Article first appeared in Malay at Cyberita
Imagine being able to drive in Pulau Ubin while enjoying nature, and no longer having to take a boat and the diesel fumes that come with it.
Or enjoy the beauty of the sunset on a bridge after dining at Changi Village, and then continue the drive on the same bridge to return home on the main island.
Such an experience will one day be possible when the government's plan to build a road network between main island and Pulau Ubin is implemented, beyond 2030.
Plans to develop Pulau Ubin, however, received different reactions from experts and nature lovers.
There are those who want the island - which is popular among nature enthusiasts and those who love cycling and fishing – to be left as it is now.
While others are excited about the prospect of a possible unique waterfront housing development.
The road network plan was first made public in the Land Use Plan report released recently.
In the published map, the route is shown to start from Changi to Pulau Tekong, then Pulau Ubin and back to the main island near Lorong Halus
However, according to a spokesman for the Ministry of National Development (MND), the road network between the main island to Pulau Ubin, which will also be connected to Pulau Tekong, is a long term plan.
It is to provide continuity in the event that the two islands were developed later, the spokesman added.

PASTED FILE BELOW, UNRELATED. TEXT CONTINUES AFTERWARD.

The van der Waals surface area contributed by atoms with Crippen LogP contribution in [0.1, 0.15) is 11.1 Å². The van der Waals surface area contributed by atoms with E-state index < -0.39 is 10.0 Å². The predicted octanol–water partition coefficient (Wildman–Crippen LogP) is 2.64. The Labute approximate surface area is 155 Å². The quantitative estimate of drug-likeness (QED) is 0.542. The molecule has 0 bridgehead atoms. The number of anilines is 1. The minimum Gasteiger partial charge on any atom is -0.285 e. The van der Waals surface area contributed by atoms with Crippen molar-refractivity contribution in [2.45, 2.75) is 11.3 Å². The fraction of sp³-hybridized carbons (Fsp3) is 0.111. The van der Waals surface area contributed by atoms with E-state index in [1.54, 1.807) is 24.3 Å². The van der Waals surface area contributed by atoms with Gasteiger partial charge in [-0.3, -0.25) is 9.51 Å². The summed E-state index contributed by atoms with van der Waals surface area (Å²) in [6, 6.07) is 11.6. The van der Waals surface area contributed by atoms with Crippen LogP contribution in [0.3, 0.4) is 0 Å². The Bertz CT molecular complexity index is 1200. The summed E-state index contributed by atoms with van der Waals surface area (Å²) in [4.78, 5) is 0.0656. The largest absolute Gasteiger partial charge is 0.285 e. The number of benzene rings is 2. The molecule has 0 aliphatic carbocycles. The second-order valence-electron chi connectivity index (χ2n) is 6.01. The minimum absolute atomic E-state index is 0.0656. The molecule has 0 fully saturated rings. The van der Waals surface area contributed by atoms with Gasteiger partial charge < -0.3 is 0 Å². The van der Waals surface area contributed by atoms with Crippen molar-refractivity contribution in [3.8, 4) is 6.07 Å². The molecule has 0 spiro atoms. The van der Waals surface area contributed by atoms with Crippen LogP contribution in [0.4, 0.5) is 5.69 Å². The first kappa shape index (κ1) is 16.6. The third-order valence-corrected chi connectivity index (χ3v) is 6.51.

In the Land Use Plan, Pulau Tekong will be categorised as an integrated military training zone.
However, no further information on the island was presented, which currently has a number of kampung houses and natural areas which are popular among anglers and those who love cycling.
According to a researcher at the Department of Civil and Environmental Engineering of National University of Singapore (NUS) specialising in transportation, Associate Professor Lee Der Horng, the link is justified since the total population is expected to increase.
Asked in what form would the link be expected, he said "an above water bridge is more appropriate than an underwater tunnel as it is cheaper and faster to build."
A bridge would not block small vessels from passing through the Straits of Johor between Singapore and the two islands in the northeast of the country, he added.
Large vessels are expected to no longer sail through the straits as Sembawang shipyard operations will be stopped and a water coastal area has already been planned for the site.
The area is expected to offer a wide range of business activities and will form part of the North Coast Innovation Corridor, planned between Woodlands and Punggol.
But Associate Professor Lee feel that it is better to let Pulau Ubin be left as it is "so that Singaporeans can go there to escape the hustle and bustle of the city life".
Meanwhile, the Chief Executive Officer (CEO) of PropNex, Mr Ismail Gafoor, said while he agree that the plan is still far in the future, Pulau Ubin has the potential to be a "dream waterfront residential address, like Sentosa".
"Waterfront towns with unblocked coastal water view, not crowded and windy are often able to command premium prices of 20 per cent higher.
"Housing on the island is able to attract the same premium," he said.